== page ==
The Beginnings of Circumpolar Studies
By Jón Haukur Ingimundarson, Senior Scientist, Stefansson Arctic Institute
During the latter days of the very first meeting of the Interim Council of the University of the Arctic in Fairbanks, consensus began to form out of disparate and foggy ideas towards a set of concrete deliverables.
These plans included the governance structure and a coordination office, but several participants also insisted that the development of an education program should be a priority. Thus the concept of a “Circumpolar Baccalaureate Program in International Arctic Studies” – proposed by Sally Ross and Aron Senkpiel of Yukon College – was unanimously agreed and became what we know as Circumpolar Studies today.
I joined the development team as chair, along with Aron, Steve Young and Richard Glen, as well as Outi Snellman and Scott Forrest from the coordination office. In Fairbanks – and afterwards – Aron and Scott, with perennial backing and support of Outi and Sally in particular, worked in unison as prime movers for making the idea of a Bachelor of Circumpolar Studies (BCS) into reality. Aron frequently portrayed himself as an administrator on a special mission – focussing his energies on seeing UArctic’s first programs through to development. He humorously referred to Scott and Jón Haukur as the administrator’s perfect young and middle-aged academic companions.
Several euphoric “aha” moments occurred in the first meeting of the development team at Centre for Northern Studies in Vermont that laid the foundation of Circumpolar Studies’ basic structure and content. Our idea was a set of six courses on the themes of Land and Environment, Peoples and Cultures, and Contemporary Issues plus BCS 100 – an Introduction to the Circumpolar World. This basic course structure is still what we have in place today.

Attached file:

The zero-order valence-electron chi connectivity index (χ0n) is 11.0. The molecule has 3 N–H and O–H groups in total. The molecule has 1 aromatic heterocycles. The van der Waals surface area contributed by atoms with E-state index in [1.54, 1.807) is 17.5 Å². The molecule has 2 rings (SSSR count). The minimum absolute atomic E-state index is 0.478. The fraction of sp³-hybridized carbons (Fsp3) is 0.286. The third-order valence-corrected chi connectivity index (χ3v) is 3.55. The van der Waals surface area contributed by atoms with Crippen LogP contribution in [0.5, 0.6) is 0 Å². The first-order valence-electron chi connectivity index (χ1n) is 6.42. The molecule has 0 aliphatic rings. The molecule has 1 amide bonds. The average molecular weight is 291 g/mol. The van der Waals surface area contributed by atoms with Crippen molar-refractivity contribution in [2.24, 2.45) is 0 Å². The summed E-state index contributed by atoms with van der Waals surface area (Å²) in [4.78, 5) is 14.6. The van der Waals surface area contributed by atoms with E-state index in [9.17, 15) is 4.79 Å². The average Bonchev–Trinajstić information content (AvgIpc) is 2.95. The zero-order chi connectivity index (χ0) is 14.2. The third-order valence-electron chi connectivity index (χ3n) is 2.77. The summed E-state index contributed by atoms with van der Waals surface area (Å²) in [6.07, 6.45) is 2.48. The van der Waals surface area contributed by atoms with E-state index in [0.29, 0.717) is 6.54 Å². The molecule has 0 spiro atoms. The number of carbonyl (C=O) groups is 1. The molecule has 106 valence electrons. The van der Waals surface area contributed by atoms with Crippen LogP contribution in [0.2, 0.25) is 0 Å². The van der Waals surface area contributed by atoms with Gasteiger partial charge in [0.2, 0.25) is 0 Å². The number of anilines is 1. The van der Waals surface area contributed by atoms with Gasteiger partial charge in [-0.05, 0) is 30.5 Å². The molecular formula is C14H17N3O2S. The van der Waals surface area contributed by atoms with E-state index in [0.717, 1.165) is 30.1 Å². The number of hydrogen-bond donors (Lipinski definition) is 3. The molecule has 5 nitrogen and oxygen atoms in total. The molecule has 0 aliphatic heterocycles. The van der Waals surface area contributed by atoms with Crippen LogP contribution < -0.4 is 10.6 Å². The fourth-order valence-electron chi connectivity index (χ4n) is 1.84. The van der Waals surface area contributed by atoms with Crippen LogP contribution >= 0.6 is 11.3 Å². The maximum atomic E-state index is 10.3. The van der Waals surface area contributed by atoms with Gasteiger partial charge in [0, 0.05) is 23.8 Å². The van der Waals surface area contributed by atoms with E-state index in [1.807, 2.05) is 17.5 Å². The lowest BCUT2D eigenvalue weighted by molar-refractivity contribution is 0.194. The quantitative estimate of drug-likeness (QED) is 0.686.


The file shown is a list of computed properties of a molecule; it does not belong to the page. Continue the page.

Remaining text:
A key milestone in the process was when Professor Olav Hesjedal, formerly the rector of Telemark College, joined the team. This addition was the result of bringing together the Scandinavian Seminar Group’s similar idea for an “Interdisciplinary Arctic Studies Program” into Circumpolar Studies. The merged effort continued under the umbrella of UArctic, but with substantial input of both expertise and funding from Scandinavian Seminar Group.
Olav was a person of high-mindedness, and his mode of being industrious and diligent was contagious – he was a strong vitamin injection for the team. He helped establish BCS’s set of foundation principles and also ensured that Russian and indigenous scholars had funding to participate in the development work. Olav ensured through these principles that Circumpolar Studies would develop interdisciplinary Arctic studies while promoting an integrated view of the region and fostering connections between northern neighbours.
When Aron passed away in March 2003 and Olav Hesjedal in September 2014, UArctic lost two of its founding creators and visionaries of its first flagship program, the Bachelor of Circumpolar Studies.